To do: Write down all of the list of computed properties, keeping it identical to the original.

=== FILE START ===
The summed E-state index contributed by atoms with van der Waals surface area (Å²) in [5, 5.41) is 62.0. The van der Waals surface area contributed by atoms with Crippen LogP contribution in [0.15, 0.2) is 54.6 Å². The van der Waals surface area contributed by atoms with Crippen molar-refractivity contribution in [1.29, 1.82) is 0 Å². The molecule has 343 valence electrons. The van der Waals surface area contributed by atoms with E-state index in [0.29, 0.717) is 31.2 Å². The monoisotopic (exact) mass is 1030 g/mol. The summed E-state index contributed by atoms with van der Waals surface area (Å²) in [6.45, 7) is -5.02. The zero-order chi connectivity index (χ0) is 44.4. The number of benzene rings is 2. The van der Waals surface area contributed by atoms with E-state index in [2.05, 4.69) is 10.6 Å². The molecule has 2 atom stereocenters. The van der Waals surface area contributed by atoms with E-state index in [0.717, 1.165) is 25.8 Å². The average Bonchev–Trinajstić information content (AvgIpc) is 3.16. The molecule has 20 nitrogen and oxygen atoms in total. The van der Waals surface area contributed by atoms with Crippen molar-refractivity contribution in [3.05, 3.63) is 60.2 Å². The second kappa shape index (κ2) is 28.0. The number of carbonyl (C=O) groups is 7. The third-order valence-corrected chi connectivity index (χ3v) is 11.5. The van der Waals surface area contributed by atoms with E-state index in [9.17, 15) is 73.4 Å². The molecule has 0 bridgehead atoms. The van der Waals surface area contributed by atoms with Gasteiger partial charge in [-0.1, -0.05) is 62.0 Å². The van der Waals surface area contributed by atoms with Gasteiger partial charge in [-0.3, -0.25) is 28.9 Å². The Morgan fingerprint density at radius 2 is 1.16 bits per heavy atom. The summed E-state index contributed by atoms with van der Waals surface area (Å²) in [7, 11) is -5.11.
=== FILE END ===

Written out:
The summed E-state index contributed by atoms with van der Waals surface area (Å²) in [5, 5.41) is 62.0. The van der Waals surface area contributed by atoms with Crippen LogP contribution in [0.15, 0.2) is 54.6 Å². The van der Waals surface area contributed by atoms with Crippen molar-refractivity contribution in [1.29, 1.82) is 0 Å². The molecule has 343 valence electrons. The van der Waals surface area contributed by atoms with E-state index in [0.29, 0.717) is 31.2 Å². The monoisotopic (exact) mass is 1030 g/mol. The summed E-state index contributed by atoms with van der Waals surface area (Å²) in [6.45, 7) is -5.02. The zero-order chi connectivity index (χ0) is 44.4. The number of benzene rings is 2. The van der Waals surface area contributed by atoms with E-state index in [2.05, 4.69) is 10.6 Å². The molecule has 2 atom stereocenters. The van der Waals surface area contributed by atoms with E-state index in [0.717, 1.165) is 25.8 Å². The average Bonchev–Trinajstić information content (AvgIpc) is 3.16. The molecule has 20 nitrogen and oxygen atoms in total. The van der Waals surface area contributed by atoms with Crippen molar-refractivity contribution in [3.05, 3.63) is 60.2 Å². The second kappa shape index (κ2) is 28.0. The number of carbonyl (C=O) groups is 7. The third-order valence-corrected chi connectivity index (χ3v) is 11.5. The van der Waals surface area contributed by atoms with E-state index in [9.17, 15) is 73.4 Å². The molecule has 0 bridgehead atoms. The van der Waals surface area contributed by atoms with Gasteiger partial charge in [-0.1, -0.05) is 62.0 Å². The van der Waals surface area contributed by atoms with Gasteiger partial charge in [-0.3, -0.25) is 28.9 Å². The Morgan fingerprint density at radius 2 is 1.16 bits per heavy atom. The summed E-state index contributed by atoms with van der Waals surface area (Å²) in [7, 11) is -5.11.